Many people hit the gym or pound the pavement to improve cardiovascular health, build muscle, and of course, get a rockin’ bod, but working out has above-the-neck benefits too. For the past decade or so, scientists have pondered how exercising can boost brain function. Regardless of age or fitness level (yup, this includes everyone from mall-walkers to marathoners), studies show that making time for exercise provides some serious mental benefits. Get inspired to exercise by reading up on these unexpected ways that working out can benefit mental health, relationships, and lead to a healthier and happier life overall.“Training gives us an outlet for suppressed energies created by stress and thus tones the spirit just as exercise conditions the body.”
There are a lot of misconceptions about strength training that need to be debunked, and most of them have to do with what people assume strength training actually does to your body. Unless you’re a bodybuilder, strength training exercises from weight lifting to body weight movements like squats, push-ups, and planks won’t make you bulk up, but they will offer a slew of other benefits – both physically, and mentally.
“I think many younger people start training for aesthetic reasons, while others want to get a competitive edge at their sport, or a combo of the two,” Reebok trainer, Mike Farr told INSIDER.
“As we mature physically and mentally, I believe our goals in life change, and with this, many people find strength training also. Strength training for general health purposes becomes a more prominent goal. Many also turn to strength training (competitive power-lifting/weightlifting) as a passion or hobby of its own. Although there is a wide variety of reasons why people begin training, the benefits for everyone are the same,” added Farr.
- Reduce stress. Rough day at the office? Take a walk or head to the gym for a quick workout. One of the most common mental benefits of exercise is stress relief. Working up a sweat can help manage physical and mental stress. Exercise also increases concentrations of nor epinephrine, a chemical that can moderate the brain’s response to stress. So go ahead and get sweaty—working out can reduce stress and boost the body’s ability to deal with existing mental tension. Win-win!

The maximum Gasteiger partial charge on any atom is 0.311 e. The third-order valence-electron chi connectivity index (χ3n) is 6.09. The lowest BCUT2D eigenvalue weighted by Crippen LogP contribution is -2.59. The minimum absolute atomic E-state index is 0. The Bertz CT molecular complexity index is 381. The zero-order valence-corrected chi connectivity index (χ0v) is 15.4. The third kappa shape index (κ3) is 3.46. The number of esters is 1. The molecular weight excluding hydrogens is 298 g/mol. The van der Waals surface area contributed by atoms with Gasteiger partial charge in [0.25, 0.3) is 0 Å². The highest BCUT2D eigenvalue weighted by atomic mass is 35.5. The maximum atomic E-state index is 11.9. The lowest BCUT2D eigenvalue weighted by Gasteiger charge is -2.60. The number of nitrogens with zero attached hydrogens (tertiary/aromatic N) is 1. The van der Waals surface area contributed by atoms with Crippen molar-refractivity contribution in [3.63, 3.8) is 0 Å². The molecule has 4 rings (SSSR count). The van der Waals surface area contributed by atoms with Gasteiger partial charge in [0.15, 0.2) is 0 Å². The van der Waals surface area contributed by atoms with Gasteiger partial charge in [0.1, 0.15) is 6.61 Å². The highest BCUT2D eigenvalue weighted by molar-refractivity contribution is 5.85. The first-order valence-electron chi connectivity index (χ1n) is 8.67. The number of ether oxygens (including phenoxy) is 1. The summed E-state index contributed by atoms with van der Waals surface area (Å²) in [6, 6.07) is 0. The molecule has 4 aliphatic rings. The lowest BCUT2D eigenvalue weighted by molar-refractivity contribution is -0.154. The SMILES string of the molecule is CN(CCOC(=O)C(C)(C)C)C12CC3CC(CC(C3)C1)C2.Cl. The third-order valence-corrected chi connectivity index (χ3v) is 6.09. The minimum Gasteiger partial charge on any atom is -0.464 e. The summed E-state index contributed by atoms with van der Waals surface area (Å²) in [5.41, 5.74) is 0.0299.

- Improve self-confidence. Hop on the treadmill to look (and more importantly, feel) like a million bucks. On a very basic level, physical fitness can boost self-esteem and improve positive self-image. Regardless of weight, size, gender, or age, exercise can quickly elevate a person’s perception of his or her attractiveness, that is, self-worth. How’s that for feeling the (self) love?
- Boost happy chemicals. Slogging through a few miles on the ‘mill can be tough, but it’s worth the effort! Exercise releases endorphins, which create feelings of happiness and euphoria. Studies have shown that exercise can even alleviate symptoms among the clinically depressed. For this reason, docs recommend that people suffering from depression or anxiety (or those who are just feeling blue) pencil in plenty of gym time. In some cases, exercise can be just as effective as antidepressant pills in treating depression. Don’t worry if you’re not exactly the gym rat type—getting a happy buzz from working out for just 30 minutes a few times a week can instantly boost overall mood.
- There are different kinds of strength training from HIIT to power-lifting to circuit training and muscle-isolation exercises.
- These types of workouts are often associated with toning muscles, but there are many physical and mental benefits to strength training.
- Strength training can help regulate your blood flow and heart rate, speed up your metabolism, clear up brain fog, and boost your mood.
Strength training might improve your digestive system
Not only can strength training tone your abdominals, but it’ll also condition the organs behind your abs too.
“Through strength training, you get the blood flowing, which goes to your stomach and benefits your digestive tract,” Pender told INSIDER. “The blood sugar levels become more controlled, and your metabolism elevates. From a yoga standpoint, you are twisting and internally massaging your stomach, which in turn promotes healthy digestion and detoxifies the organs.”
Strength training may boost your immune system
Similar to how strength training fine-tunes your digestive system, your immune system benefits from these exercises, too, and it all comes back to blood flow, Barry’s Bootcamp instructor and celebrity trainer, Astrid Swan told INSIDER.”Working out and especially strength training boosts your immune system as it is pumping blood throughout the body, relieving stress and releasing endorphins,” Swan explained. “The body often gets sick under times of stress but working out and lifting will help ease that stress.”
Strength training might also clear up brain fog
Stress can clog your brain and make everything feel fuzzy. Strength training releases a surge of endorphins, therefore uplifting your mood, and, in turn, clearing your head.
“Any stress that you walked in with is usually diminished and clarity kicks in,” Swan told INSIDER. “Depending on how hard you lifted you may be able to achieve the same as a runner’s high, but that will be to the individual.”